Boozer's individual workouts with the various NBA teams brought his stock back to the first round. Most of the initial mock drafts were concerned about Boozer's ability to play facing the basket after three years as Duke's center, and at 6-foot-9 they thought Boozer was undersized to be a center in the NBA.
To ease his transition to power forward, Boozer, who was listed at 280 pounds last year even though he played most of the season at 265, dropped weight.
"He's had a lot of good workouts with the NBA teams, and word gets out," Houston said. "He's dropped to 255 (pounds) now, and he said he's quicker and more explosive than ever."
The Utah Jazz, who have the 19th pick in the draft and are looking for a possible replacement for power forward Karl Malone, said they were impressed with Boozer's workout on Monday. At least four mock drafts posted this week had the Jazz picking Boozer.
"He had a good workout, he showed his maturity," said Kevin O'Connor, the vice president of basketball operations for the Utah Jazz. "He lost weight and streamlined his game. He showed he could shoot facing up to the basket, and he didn't have the opportunity to do that at Duke. He performed well and he's on our radar screen."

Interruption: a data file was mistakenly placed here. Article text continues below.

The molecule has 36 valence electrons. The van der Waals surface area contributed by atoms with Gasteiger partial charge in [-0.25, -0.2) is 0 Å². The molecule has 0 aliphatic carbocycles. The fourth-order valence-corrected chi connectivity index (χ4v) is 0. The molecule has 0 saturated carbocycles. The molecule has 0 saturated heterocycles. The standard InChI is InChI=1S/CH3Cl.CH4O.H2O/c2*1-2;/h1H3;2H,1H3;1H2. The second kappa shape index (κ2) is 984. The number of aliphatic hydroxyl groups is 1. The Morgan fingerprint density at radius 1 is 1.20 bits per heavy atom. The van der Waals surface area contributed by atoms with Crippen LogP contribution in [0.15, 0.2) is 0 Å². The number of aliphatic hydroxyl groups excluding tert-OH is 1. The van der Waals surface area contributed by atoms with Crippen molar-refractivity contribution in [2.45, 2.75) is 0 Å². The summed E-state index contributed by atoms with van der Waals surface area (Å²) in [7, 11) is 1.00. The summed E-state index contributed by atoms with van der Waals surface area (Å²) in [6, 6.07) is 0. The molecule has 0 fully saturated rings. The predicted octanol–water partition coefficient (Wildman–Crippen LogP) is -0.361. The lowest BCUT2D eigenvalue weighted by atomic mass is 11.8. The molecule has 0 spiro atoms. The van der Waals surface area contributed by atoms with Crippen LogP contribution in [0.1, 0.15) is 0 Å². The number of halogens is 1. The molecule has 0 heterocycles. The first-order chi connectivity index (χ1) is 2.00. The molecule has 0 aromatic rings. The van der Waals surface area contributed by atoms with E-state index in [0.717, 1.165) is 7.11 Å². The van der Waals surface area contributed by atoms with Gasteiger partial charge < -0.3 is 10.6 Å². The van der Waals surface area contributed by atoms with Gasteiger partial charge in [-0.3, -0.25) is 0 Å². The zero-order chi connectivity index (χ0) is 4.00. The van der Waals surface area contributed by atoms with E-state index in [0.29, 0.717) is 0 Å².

Houston said Boozer's agents, Arn Tellem and Rob Pelinka of SFX Basketball Group, told Boozer that he can expect to be picked anywhere between the 14th pick and the 20th pick of the draft. Tellem's SFX group represented 43 percent of the players selected in last year's draft, and it represents Langdon, who is a free agent after three years with the Cavs.